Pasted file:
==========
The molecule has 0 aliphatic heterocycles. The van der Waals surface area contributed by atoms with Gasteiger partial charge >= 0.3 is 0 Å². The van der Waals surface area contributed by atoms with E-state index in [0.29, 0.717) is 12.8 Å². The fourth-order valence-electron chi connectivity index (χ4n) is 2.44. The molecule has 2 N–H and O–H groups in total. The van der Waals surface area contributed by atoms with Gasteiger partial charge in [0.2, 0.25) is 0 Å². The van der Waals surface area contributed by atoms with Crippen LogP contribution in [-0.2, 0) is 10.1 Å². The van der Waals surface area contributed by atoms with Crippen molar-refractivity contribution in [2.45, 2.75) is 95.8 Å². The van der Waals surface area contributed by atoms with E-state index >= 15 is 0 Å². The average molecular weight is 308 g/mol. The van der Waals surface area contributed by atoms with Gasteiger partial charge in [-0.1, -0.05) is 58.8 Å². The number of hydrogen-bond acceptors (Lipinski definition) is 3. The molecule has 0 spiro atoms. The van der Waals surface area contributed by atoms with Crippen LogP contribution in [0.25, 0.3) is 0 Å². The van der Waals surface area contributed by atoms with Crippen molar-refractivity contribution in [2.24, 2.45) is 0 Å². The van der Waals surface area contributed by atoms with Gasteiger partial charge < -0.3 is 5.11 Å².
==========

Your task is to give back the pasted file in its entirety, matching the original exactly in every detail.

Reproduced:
The molecule has 0 aliphatic heterocycles. The van der Waals surface area contributed by atoms with Gasteiger partial charge >= 0.3 is 0 Å². The van der Waals surface area contributed by atoms with E-state index in [0.29, 0.717) is 12.8 Å². The fourth-order valence-electron chi connectivity index (χ4n) is 2.44. The molecule has 2 N–H and O–H groups in total. The van der Waals surface area contributed by atoms with Gasteiger partial charge in [0.2, 0.25) is 0 Å². The van der Waals surface area contributed by atoms with Crippen LogP contribution in [-0.2, 0) is 10.1 Å². The van der Waals surface area contributed by atoms with Crippen molar-refractivity contribution in [2.45, 2.75) is 95.8 Å². The van der Waals surface area contributed by atoms with E-state index >= 15 is 0 Å². The average molecular weight is 308 g/mol. The van der Waals surface area contributed by atoms with Gasteiger partial charge in [-0.1, -0.05) is 58.8 Å². The number of hydrogen-bond acceptors (Lipinski definition) is 3. The molecule has 0 spiro atoms. The van der Waals surface area contributed by atoms with Crippen LogP contribution in [0.25, 0.3) is 0 Å². The van der Waals surface area contributed by atoms with Crippen molar-refractivity contribution in [2.24, 2.45) is 0 Å². The van der Waals surface area contributed by atoms with Gasteiger partial charge < -0.3 is 5.11 Å².